For the template layout, I nested the parts so that they would all fit on a single 4'X8' sheet. The solid lines are for cutting and the dashed lines serve as straight-edge guides. The offsets for the straight edge are equal do the distance from the edge of the tool guard to the side of the blade (it's the same on the circular saw attachment and the jigsaw attachment I used). That way I was able to clamp down the straight edge and easily make straight cuts.

Step 3: Cut Out the Pieces

I used super 45 spray adhesive to fix the template to the plywood. 45 is not as strong as 75 or 80, so it's easy to peel the template off without having to scrape or sand the surface.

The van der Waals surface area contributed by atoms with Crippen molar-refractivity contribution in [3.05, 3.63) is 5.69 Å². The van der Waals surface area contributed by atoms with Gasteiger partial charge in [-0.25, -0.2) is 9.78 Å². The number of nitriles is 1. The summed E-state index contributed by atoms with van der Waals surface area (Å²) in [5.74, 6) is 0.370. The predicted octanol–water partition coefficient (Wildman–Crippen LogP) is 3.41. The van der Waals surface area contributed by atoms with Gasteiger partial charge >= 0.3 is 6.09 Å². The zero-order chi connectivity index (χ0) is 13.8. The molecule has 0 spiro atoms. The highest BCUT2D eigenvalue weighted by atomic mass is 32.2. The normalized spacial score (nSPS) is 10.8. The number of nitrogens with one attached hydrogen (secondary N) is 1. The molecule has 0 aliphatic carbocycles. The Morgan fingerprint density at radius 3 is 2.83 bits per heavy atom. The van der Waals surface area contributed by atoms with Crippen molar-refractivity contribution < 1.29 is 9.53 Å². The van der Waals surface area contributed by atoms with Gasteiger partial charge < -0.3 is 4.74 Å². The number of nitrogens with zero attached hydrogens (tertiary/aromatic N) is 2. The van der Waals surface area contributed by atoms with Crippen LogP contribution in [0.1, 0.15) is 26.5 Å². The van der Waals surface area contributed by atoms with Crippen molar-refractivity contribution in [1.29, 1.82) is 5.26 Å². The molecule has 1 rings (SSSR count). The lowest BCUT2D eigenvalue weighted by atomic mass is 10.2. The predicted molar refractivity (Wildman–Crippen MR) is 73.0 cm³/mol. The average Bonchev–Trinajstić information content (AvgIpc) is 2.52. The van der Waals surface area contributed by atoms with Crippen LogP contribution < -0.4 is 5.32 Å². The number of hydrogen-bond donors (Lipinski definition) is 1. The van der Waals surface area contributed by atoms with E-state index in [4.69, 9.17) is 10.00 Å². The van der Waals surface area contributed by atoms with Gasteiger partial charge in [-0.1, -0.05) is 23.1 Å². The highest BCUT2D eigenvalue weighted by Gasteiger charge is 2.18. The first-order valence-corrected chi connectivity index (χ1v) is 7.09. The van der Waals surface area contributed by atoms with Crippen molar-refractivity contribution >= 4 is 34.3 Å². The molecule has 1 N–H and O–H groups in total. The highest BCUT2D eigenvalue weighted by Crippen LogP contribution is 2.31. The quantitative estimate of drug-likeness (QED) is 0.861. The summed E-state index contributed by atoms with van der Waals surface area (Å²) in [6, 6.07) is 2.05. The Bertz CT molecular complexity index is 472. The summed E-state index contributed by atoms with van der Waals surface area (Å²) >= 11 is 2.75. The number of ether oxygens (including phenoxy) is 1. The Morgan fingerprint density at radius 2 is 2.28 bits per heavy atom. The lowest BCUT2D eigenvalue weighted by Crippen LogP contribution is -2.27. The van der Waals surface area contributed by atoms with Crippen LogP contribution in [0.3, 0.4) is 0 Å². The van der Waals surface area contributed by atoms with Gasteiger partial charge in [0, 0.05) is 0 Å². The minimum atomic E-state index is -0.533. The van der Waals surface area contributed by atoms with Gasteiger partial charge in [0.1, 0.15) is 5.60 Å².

The layout has the seat surfaces justified to the edges so that there's no need to cut those edges.

Using the circular saw attachment for straight lines and the jigsaw attachment for the curved lines, it took about 4 hours to cut out all the pieces.

I made perpendicular cuts to the tighter curves to keep the jigsaw from binding.

Step 4: Kerf Cuts: Geometry

Picture of Kerf Cuts: Geometry

Kerf bending is achieved by cutting through the plywood so that the last layer of underlying wood is left in tact. With multiple cuts made close together at regular intervals, you are able to bend the wood and create a smooth curve.

I chose to make the cuts at 1/8" intervals. Since the width of the circular saw blade is 1/16", you end up with alternating 1/16" solids and voids. This is very important too keep the kerf cuts from creasing when they're bent.